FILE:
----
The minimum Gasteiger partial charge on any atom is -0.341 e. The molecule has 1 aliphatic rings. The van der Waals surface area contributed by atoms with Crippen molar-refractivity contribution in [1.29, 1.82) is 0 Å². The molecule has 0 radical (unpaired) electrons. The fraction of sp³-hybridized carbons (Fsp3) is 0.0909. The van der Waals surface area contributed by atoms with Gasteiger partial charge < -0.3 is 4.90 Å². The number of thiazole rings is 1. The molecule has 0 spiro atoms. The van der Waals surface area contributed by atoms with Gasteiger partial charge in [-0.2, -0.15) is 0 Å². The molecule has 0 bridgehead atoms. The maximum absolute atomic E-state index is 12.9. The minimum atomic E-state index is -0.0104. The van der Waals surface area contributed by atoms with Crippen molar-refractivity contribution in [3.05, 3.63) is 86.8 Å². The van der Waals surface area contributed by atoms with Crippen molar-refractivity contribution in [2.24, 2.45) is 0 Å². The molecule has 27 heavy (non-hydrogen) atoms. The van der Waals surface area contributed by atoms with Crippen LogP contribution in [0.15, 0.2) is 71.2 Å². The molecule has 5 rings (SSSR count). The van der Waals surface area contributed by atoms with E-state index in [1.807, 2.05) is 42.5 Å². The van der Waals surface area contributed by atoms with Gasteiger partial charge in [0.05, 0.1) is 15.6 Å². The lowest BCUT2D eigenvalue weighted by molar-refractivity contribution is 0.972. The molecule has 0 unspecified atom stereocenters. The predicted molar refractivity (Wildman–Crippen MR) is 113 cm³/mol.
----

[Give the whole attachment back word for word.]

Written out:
The minimum Gasteiger partial charge on any atom is -0.341 e. The molecule has 1 aliphatic rings. The van der Waals surface area contributed by atoms with Crippen molar-refractivity contribution in [1.29, 1.82) is 0 Å². The molecule has 0 radical (unpaired) electrons. The fraction of sp³-hybridized carbons (Fsp3) is 0.0909. The van der Waals surface area contributed by atoms with Gasteiger partial charge < -0.3 is 4.90 Å². The number of thiazole rings is 1. The molecule has 0 spiro atoms. The van der Waals surface area contributed by atoms with Gasteiger partial charge in [-0.2, -0.15) is 0 Å². The molecule has 0 bridgehead atoms. The maximum absolute atomic E-state index is 12.9. The minimum atomic E-state index is -0.0104. The van der Waals surface area contributed by atoms with Crippen molar-refractivity contribution in [3.05, 3.63) is 86.8 Å². The van der Waals surface area contributed by atoms with Crippen molar-refractivity contribution in [2.24, 2.45) is 0 Å². The molecule has 27 heavy (non-hydrogen) atoms. The van der Waals surface area contributed by atoms with Crippen LogP contribution in [0.15, 0.2) is 71.2 Å². The molecule has 5 rings (SSSR count). The van der Waals surface area contributed by atoms with E-state index in [1.807, 2.05) is 42.5 Å². The van der Waals surface area contributed by atoms with Gasteiger partial charge in [0.05, 0.1) is 15.6 Å². The lowest BCUT2D eigenvalue weighted by molar-refractivity contribution is 0.972. The molecule has 0 unspecified atom stereocenters. The predicted molar refractivity (Wildman–Crippen MR) is 113 cm³/mol.